• If the group’s initial goal is a rejection of the mainstream world (anti-democracy, anti-material, anti-science) the group’s potential for developing into a cult increases, as from the get-go it rejects outside reason.

Cult Elements

Most cults contain certain common elements. Each cult is different, and will present these in different forms. It depends on your vision of the organization which of these elements you will include in your cults and cultists when worldbuilding, but most cults have a mixture of all these elements. For ease of reading they are written in two lists, with the first concentrating on what cults are and do:

  • Cult Leader. Cults are usually centered around charismatic authority figures, who through their dominant personalities provide the cult with vision and purpose.  The leader’s dominance prevents vulnerable and submissive individuals from expressing themselves in ways subversive to the cult. Individuality is a threat to the continuation of the cult, and only those cults who have the power to limit it survive.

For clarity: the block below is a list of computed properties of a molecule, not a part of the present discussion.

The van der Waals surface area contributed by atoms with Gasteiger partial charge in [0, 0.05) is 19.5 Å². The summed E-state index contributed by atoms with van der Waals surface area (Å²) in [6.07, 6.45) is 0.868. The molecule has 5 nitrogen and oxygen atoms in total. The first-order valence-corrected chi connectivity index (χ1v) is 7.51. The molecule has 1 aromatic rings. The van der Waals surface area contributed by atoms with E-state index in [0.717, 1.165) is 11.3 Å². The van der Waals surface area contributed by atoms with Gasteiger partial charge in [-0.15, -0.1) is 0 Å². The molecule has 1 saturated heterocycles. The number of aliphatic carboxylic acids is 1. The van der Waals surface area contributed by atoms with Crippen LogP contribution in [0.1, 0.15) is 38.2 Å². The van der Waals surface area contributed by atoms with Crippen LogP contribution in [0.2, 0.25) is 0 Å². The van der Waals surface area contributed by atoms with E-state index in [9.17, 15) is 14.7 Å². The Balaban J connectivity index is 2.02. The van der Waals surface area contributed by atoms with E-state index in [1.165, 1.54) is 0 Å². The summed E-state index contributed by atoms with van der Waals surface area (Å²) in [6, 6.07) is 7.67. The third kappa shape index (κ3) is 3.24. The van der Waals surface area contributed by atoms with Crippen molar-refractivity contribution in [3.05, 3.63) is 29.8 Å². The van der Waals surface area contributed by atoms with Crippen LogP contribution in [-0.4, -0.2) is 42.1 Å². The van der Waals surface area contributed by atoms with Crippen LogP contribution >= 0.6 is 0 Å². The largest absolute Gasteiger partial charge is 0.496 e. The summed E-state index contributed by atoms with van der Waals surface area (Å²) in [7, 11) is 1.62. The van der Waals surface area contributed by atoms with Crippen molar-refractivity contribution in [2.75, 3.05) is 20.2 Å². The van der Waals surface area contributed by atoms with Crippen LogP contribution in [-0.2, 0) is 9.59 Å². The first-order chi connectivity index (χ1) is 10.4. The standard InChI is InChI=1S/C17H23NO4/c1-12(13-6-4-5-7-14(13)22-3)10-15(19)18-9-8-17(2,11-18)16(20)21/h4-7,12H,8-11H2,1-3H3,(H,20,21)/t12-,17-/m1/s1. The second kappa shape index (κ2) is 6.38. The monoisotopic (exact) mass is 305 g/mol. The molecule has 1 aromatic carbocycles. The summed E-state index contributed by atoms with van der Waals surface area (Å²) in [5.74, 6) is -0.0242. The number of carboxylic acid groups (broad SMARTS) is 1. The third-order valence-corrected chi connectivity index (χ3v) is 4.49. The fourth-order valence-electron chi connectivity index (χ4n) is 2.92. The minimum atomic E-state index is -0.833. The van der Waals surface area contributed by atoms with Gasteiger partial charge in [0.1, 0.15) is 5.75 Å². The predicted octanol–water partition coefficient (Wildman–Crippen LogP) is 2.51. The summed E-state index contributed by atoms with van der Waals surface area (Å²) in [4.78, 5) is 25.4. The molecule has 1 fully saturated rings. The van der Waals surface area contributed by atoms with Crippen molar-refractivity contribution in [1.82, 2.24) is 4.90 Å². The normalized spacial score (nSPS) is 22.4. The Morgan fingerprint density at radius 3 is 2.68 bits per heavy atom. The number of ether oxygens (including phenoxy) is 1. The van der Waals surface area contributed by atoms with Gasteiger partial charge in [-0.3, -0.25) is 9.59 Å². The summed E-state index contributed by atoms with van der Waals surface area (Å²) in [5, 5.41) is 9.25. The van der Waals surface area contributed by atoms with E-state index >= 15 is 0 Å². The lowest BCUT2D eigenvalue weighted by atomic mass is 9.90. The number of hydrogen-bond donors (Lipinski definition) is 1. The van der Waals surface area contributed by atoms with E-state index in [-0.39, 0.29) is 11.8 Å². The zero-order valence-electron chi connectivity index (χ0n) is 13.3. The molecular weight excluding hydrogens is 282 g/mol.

• Hierarchy. Advanced cults will develop a hierarchy with ranks. This leads to is a situation in which members of the cult begin to compete against one another for higher positions within the cult. This benefits the cult, because it leads members to be more productive in ways the cult wants. Additionally, this hierarchy will promote a culture of self-censorship and mutual monitoring. Those who snitch on their fellow cult members are given more prestige and better positions (with the comforts and increased access to the leader that this entails). People are ambitious by nature, and when they can be distracted by a race to the top, they will more readily ignore the faults of the system they reside in.